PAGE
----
Ride Day 29 – Luxembourg to Neufchateau – 70km

Luxembourg City turns out to be rather lovely. Struggled to get out as Julie’s back had seized up, no doubt from too much pushing the bike up steep hills. Ventured out for a slow walk around the city after Duncan’s work.

Lots of greenery due to main gorge running right through it and not many tourists. It’s a working city with multi nationalities. Duncan said he could work there! Turns out they make great coffee and it’s cheaper than France. English is used widely – you can hear conversations between different nationalities in English.

We found a great little wine bar – while you are having a drink you can help yourself to free nibbles – bread, cheese, olives, ham etc., we can see people taking advantage of this. We decided to have a curry instead as it’s been a long while. Too much food as always.

Left our hotel at 10am. It was raining most of the night so we were lucky it stopped for our departure. Our hotel was in an upmarket neighbourhood just around the corner from the British Embassy and in a quiet location away from the road on top of the cliffs. The bed was good and the room very comfortable but it was over the entrance and so we were woken every time someone arrived, or went outside for a smoke. No air con of course so windows were open. Got virtually no sleep. So, most expensive hotel, worst meal, no sleep quality.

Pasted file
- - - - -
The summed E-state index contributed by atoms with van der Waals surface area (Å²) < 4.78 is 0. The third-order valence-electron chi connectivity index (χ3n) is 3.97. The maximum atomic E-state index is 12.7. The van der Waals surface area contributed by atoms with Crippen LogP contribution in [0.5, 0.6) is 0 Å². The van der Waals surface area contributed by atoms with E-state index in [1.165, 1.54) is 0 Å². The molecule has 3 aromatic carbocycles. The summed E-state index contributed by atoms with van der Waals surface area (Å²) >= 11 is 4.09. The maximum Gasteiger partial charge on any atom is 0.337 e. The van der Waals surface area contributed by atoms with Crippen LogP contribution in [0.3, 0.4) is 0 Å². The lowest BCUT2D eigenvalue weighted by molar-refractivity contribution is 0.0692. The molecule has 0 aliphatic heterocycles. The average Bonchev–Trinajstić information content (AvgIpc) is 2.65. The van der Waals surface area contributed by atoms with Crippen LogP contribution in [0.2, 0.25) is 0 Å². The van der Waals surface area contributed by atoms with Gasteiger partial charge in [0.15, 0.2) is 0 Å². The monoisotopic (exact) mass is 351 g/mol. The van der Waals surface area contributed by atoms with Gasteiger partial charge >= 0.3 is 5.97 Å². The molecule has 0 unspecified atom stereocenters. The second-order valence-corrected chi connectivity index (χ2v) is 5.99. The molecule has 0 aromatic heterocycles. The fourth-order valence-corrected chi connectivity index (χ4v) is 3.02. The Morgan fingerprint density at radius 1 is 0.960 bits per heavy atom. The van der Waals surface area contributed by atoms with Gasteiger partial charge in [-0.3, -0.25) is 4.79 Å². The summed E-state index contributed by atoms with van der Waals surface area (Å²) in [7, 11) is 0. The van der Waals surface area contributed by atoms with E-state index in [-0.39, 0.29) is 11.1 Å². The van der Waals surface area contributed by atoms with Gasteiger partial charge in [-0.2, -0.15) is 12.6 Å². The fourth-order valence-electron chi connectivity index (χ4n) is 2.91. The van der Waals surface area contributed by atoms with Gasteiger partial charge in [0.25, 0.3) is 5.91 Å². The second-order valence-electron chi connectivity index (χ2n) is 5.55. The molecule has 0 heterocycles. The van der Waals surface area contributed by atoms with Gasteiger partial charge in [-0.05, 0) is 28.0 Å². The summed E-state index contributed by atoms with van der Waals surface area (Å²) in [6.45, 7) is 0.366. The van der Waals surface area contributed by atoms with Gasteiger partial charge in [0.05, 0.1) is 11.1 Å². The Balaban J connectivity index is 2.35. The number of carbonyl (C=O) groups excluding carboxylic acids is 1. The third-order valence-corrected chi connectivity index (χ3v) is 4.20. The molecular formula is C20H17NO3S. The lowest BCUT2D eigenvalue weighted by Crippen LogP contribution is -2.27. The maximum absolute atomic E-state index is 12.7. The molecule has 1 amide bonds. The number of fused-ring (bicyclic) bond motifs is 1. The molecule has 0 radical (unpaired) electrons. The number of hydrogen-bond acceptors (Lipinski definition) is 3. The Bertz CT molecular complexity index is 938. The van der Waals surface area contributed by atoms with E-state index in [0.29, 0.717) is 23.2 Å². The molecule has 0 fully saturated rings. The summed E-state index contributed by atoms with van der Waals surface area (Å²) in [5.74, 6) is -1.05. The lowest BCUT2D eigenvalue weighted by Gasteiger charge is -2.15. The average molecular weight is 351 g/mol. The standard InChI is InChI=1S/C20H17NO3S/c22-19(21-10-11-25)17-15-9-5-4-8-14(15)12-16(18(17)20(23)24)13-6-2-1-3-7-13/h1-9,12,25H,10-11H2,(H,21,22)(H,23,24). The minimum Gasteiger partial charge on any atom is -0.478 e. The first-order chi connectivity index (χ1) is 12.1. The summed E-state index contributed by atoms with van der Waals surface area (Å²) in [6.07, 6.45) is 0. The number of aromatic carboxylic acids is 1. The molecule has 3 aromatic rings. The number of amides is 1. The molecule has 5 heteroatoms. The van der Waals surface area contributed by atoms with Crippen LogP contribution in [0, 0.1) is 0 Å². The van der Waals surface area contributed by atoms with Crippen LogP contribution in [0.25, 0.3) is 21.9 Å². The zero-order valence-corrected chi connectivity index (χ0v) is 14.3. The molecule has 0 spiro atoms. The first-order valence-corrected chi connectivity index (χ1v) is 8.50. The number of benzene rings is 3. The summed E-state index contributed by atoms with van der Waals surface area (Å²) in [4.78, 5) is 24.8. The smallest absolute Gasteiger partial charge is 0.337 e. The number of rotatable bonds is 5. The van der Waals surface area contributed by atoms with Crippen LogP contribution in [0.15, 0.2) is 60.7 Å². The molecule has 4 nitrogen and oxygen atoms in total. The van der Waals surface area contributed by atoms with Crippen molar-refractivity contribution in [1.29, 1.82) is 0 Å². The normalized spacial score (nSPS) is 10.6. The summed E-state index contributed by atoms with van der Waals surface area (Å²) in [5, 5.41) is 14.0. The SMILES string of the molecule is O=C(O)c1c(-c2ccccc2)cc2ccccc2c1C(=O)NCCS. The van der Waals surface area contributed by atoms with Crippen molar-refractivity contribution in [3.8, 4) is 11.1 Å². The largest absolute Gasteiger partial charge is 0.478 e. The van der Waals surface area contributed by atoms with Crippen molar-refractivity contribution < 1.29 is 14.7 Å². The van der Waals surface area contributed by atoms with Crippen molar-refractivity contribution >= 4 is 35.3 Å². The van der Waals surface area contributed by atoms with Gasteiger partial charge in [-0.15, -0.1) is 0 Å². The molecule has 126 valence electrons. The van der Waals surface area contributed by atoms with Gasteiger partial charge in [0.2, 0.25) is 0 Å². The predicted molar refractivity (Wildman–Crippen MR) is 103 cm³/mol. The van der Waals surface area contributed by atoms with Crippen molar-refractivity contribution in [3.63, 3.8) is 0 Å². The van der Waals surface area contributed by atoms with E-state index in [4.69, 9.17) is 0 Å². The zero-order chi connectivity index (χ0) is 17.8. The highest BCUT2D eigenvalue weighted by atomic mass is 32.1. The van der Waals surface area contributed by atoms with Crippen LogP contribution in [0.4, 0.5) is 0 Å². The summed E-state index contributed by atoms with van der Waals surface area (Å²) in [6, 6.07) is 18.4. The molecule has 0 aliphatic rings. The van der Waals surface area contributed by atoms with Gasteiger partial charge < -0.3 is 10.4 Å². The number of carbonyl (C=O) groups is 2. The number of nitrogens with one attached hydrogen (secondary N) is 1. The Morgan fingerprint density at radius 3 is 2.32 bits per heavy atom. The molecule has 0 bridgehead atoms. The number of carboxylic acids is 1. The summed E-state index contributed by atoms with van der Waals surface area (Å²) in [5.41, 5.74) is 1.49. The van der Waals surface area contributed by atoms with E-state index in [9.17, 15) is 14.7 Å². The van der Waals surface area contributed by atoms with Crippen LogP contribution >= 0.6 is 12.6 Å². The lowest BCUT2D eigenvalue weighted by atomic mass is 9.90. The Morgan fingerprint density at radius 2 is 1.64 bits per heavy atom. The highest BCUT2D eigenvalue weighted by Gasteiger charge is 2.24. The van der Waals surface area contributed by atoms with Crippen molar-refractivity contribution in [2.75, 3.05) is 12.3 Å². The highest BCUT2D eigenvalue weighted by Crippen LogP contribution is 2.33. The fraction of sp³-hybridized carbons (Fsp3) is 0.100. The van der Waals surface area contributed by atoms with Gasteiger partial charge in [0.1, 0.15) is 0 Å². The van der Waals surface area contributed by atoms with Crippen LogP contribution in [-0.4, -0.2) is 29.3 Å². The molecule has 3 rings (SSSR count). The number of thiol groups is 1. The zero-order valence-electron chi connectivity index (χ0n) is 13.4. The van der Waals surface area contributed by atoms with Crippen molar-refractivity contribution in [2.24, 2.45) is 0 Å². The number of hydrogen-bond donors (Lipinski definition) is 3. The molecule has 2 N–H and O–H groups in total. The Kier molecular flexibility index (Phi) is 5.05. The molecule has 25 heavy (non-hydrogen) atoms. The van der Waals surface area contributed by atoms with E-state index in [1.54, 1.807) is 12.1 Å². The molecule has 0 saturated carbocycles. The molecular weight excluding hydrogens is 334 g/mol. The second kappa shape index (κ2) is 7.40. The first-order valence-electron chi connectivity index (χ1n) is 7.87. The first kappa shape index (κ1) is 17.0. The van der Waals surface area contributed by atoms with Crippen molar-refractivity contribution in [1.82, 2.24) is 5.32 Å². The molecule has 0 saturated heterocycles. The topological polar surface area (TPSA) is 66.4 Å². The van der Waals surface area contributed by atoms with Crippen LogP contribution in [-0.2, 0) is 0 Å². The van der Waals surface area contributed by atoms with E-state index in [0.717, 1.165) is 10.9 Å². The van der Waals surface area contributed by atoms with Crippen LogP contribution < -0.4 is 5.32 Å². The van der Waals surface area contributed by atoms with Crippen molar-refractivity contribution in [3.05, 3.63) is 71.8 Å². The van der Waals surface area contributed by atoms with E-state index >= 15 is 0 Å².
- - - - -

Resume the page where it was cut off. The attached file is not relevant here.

Here is the route today – not quite as many hills as the last ride but still quite a rise.

Luxembourg is obviously a wealthy country. It’s smart, tidy, great roads and practically every town and village has new houses and apartment blocks going up. The cars are all expensive. The shops are upmarket. Even the cows have collars on in the fields!

Then the border crossing into Belgium. Again, it’s hard to imagine that crossing on these odd side roads and bike routes that the contrast between two countries can be so great. France to Germany was staggering but this one was just shocking in every respect. We cycled down through a beautiful little village, through a field and then turn onto the main road. Bang, we’re in Belgium. The speed limit is 120kph, the road has a lane, not a cycle path, which ran out after three kms, there are no road direction signs at all. The next four kms has three half derelict hotels, two nightclubs, Cabaret clubs, bars, casino and strip climb, all totally run down. A leftover from the old border.

Soon after the cycle lane runs out, the road is blocked into two lanes with cones and it’s had its surface removed so you are left with the ridges. We had to ride 10 km on this. Luckily we were the other side of the cones as the trucks and cars sped by. There was absolutely nobody working on this whatsoever. Oh, and it’s all uphill.

We enter the town of Arlon. We diverted into here after getting an email from the accommodation we are booked into for the next two nights. It said “sorry, we are away, a neighbour will let you in – you can use the kitchen” – we booked this B&B last October. It’s remote so the owners were going to cook us a meal – all a slightly odd situation.